Greece has won an essential batch of bailout funds from international creditors following agreement among the 19 eurozone finance ministers and can start looking forward to debt relief in the future.
After the ministers approved Greece’s recent reform efforts, they decided early Wednesday to disburse 10.3 billion euros ($11.5 billion) in funds to see Athens through the next months.
The first disbursement of 7.5 billion euros ($8.4 billion) could already begin by the middle of next month with other disbursements coming after the summer, pending positive feedback from European institutions.
“We now have global agreement which opens the way for a significant disbursement of much needed funding for Greece and important measures on debt relief,” which will be progressively phased in, said EU Commissioner Pierre Moscovici.
The breakthrough came after 11 hours of tortuous talks instead of the easy approval which had originally been seen. But considering the bad blood between Athens and its creditors over the past years, Wednesday’s deal was seen as a major step forward.
“This opens the way for a return of confidence that is so essential for lasting economic recovery in Greece, which is our common purpose,” said Moscovici.
EU President Donald Tusk, who had been vital in staving off Greek bankruptcy last year, also looked at the future. He called the deal in a Twitter message “a Strong message of stability for Greece, Europe and the global economy.”
A representative of the International Monetary Fund welcomed the deal but said its board would still have to rule on its participation. The linking in of the IMF into the program was seen as essential.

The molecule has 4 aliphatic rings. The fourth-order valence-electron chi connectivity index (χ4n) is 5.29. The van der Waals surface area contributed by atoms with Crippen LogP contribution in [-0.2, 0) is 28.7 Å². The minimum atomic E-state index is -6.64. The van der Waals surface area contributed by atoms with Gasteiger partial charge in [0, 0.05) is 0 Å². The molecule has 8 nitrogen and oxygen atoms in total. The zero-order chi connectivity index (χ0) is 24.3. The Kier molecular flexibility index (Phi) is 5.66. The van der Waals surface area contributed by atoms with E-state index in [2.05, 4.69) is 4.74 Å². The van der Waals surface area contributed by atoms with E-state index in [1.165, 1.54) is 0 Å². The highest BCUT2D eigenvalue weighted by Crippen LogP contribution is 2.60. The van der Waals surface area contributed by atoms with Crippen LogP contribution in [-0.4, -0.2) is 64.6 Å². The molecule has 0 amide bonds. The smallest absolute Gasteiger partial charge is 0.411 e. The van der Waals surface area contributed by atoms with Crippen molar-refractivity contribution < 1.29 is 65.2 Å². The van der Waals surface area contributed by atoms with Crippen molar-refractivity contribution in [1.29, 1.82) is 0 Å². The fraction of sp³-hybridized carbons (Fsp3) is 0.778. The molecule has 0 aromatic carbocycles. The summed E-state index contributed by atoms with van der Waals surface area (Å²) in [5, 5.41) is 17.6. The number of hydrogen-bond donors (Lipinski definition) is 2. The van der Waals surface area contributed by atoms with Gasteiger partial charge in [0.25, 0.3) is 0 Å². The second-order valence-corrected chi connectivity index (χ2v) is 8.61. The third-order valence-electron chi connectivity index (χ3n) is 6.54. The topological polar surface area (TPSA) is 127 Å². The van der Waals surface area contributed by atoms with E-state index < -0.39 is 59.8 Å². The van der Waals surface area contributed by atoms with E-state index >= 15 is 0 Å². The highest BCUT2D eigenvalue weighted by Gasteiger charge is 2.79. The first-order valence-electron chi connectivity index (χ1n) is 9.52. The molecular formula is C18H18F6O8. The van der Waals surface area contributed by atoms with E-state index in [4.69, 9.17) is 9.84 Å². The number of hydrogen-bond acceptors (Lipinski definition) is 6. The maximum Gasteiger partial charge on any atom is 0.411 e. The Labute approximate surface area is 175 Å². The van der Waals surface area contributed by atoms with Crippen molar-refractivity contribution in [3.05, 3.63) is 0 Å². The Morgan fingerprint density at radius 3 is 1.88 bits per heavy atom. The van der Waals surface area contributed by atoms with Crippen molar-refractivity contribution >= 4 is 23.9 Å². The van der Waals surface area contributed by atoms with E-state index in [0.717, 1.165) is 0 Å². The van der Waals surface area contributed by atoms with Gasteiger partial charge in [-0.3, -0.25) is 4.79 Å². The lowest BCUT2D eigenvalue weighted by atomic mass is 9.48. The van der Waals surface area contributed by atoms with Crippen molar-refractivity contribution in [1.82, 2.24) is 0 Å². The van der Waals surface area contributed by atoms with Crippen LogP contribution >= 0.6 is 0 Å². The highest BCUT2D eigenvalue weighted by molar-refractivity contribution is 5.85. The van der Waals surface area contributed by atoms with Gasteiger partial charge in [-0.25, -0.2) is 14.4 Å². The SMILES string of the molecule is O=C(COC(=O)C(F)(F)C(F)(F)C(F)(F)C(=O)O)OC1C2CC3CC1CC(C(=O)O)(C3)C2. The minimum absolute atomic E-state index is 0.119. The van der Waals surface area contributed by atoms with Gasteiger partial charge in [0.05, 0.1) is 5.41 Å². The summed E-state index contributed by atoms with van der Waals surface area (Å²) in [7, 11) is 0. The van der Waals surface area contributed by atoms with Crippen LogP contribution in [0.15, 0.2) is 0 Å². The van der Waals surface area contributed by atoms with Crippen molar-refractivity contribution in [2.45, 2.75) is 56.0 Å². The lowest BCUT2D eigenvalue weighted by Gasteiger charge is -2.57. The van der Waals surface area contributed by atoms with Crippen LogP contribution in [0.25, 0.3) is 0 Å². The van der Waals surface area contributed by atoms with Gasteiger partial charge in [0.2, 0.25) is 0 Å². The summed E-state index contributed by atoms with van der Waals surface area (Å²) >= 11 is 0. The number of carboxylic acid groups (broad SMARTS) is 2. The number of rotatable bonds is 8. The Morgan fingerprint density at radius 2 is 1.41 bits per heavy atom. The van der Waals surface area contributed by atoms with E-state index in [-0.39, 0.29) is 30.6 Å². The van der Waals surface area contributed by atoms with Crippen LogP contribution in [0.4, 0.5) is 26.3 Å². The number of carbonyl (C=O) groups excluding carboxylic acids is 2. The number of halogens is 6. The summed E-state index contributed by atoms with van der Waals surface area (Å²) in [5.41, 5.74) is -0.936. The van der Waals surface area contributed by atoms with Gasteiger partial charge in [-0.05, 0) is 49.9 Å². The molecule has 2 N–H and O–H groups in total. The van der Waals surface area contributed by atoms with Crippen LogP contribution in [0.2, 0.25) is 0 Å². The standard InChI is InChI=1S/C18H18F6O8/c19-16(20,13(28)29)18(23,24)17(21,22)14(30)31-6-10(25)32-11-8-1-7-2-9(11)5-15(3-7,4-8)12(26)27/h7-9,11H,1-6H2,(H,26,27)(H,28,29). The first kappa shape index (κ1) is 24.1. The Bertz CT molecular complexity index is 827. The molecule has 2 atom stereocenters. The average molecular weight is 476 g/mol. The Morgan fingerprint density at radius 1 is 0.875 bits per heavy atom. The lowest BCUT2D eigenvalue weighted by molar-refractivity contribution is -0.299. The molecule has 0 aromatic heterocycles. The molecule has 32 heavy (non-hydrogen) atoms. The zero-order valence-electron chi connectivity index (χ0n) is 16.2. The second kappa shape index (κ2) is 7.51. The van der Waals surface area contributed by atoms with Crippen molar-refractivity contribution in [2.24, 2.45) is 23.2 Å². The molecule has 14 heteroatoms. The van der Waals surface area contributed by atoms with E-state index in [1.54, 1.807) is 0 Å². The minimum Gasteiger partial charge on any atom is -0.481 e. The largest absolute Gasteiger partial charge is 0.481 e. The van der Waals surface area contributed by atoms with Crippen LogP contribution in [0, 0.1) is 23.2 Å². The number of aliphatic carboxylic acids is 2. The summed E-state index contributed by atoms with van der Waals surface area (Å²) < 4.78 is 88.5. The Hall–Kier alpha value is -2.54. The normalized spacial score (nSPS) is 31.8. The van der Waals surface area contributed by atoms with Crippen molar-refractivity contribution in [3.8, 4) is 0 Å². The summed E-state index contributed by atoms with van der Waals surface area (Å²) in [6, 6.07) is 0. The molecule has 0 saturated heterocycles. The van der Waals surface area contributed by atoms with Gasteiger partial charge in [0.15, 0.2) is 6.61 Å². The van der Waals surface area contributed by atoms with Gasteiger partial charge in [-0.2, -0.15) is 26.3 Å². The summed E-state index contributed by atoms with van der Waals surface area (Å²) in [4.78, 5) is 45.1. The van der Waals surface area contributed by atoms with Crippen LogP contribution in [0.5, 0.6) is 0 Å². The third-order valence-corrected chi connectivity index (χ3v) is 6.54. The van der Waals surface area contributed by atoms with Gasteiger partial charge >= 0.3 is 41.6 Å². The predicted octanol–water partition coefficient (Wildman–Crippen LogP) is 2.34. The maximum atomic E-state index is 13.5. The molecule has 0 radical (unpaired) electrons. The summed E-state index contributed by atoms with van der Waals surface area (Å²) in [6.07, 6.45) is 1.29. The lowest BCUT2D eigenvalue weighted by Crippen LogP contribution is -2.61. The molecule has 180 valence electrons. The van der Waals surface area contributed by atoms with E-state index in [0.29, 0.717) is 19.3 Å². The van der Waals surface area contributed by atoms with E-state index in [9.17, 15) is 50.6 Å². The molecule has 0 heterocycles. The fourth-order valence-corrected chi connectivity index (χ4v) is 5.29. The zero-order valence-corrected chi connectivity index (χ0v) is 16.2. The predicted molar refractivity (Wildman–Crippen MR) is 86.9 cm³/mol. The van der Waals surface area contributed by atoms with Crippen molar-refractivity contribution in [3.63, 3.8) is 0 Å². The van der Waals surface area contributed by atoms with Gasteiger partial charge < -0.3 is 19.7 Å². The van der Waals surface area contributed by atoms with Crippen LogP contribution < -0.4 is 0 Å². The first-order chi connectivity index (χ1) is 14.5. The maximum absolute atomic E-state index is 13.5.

Greece’s parliament passed a bill over the weekend on a series of measures that creditors had demanded. They included tax hikes, more budget-cutting reforms and a new privatization superfund, which will manage almost all state property.
The next step for creditors would be to find a way to lighten the country’s debt load, which mainly consists of past rescue loans from eurozone states. Greece’s debt is predicted to reach more than 333 billion euros ($379 billion) this year, around 180 percent of its annual economic output.
“Greece needs room to breathe, it needs certainty. It’s made considerable efforts, and again this weekend,” said French Finance Minister Michel Sapin, referring to the reforms Greece passed.
On the question of debt relief, Dijsselbloem said there was no appetite for any outright cut to the value of the money Greece owes.
Rather, the creditors are likely to examine a possible lowering in the interest rates and possibly an extension of the rescue loans’ maturity dates, as called for by the International Monetary Fund. There are fears the IMF may even pull out of the bailout program if Greece’s debt burden is not lightened.
“An actual haircut of the loans will not happen,” Dijsselboem said. “What we can look at is the annual debt burden, so Greece can on an annual basis pay its debts. If not, we are ready to help them in the coming years.”
Senior EU officials believe the plans being drawn up by experts to address Greece’s short, mid- and longer-term debt needs will be enough to keep the IMF on board.